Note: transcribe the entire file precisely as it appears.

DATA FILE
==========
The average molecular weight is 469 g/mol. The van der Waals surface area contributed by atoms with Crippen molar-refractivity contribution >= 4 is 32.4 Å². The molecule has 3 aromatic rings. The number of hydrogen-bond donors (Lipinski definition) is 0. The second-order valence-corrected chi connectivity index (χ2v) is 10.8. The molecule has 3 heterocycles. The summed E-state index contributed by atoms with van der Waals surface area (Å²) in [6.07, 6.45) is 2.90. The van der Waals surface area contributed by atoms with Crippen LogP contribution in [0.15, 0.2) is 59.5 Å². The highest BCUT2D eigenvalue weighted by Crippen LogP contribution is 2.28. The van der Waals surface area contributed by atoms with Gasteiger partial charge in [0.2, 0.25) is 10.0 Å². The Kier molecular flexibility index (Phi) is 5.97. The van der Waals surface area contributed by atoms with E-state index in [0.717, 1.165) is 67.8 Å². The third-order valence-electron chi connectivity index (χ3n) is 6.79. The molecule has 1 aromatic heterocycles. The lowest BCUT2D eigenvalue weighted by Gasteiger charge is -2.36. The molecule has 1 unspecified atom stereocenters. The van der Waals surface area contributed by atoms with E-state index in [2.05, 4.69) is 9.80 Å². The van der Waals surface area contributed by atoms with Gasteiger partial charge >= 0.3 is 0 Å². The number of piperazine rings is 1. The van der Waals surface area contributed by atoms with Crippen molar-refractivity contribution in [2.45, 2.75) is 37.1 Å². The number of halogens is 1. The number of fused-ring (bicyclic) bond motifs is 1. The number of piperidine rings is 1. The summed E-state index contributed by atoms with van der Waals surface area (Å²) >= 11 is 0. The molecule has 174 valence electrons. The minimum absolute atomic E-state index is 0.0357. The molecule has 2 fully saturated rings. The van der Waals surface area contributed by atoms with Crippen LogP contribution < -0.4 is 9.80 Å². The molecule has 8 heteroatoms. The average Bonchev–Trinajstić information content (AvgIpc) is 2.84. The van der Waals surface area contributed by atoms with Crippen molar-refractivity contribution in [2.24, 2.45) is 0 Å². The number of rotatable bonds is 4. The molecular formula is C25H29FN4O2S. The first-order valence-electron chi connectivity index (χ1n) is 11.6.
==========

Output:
The average molecular weight is 469 g/mol. The van der Waals surface area contributed by atoms with Crippen molar-refractivity contribution >= 4 is 32.4 Å². The molecule has 3 aromatic rings. The number of hydrogen-bond donors (Lipinski definition) is 0. The second-order valence-corrected chi connectivity index (χ2v) is 10.8. The molecule has 3 heterocycles. The summed E-state index contributed by atoms with van der Waals surface area (Å²) in [6.07, 6.45) is 2.90. The van der Waals surface area contributed by atoms with Crippen LogP contribution in [0.15, 0.2) is 59.5 Å². The highest BCUT2D eigenvalue weighted by Crippen LogP contribution is 2.28. The van der Waals surface area contributed by atoms with Gasteiger partial charge in [0.2, 0.25) is 10.0 Å². The Kier molecular flexibility index (Phi) is 5.97. The van der Waals surface area contributed by atoms with E-state index in [0.717, 1.165) is 67.8 Å². The third-order valence-electron chi connectivity index (χ3n) is 6.79. The molecule has 1 aromatic heterocycles. The lowest BCUT2D eigenvalue weighted by Gasteiger charge is -2.36. The molecule has 1 unspecified atom stereocenters. The van der Waals surface area contributed by atoms with E-state index in [2.05, 4.69) is 9.80 Å². The van der Waals surface area contributed by atoms with Gasteiger partial charge >= 0.3 is 0 Å². The number of piperazine rings is 1. The van der Waals surface area contributed by atoms with Crippen molar-refractivity contribution in [2.45, 2.75) is 37.1 Å². The number of halogens is 1. The number of fused-ring (bicyclic) bond motifs is 1. The number of piperidine rings is 1. The summed E-state index contributed by atoms with van der Waals surface area (Å²) >= 11 is 0. The molecule has 174 valence electrons. The minimum absolute atomic E-state index is 0.0357. The molecule has 2 fully saturated rings. The van der Waals surface area contributed by atoms with Crippen LogP contribution < -0.4 is 9.80 Å². The molecule has 8 heteroatoms. The average Bonchev–Trinajstić information content (AvgIpc) is 2.84. The van der Waals surface area contributed by atoms with Crippen molar-refractivity contribution in [2.24, 2.45) is 0 Å². The number of rotatable bonds is 4. The molecular formula is C25H29FN4O2S. The first-order valence-electron chi connectivity index (χ1n) is 11.6.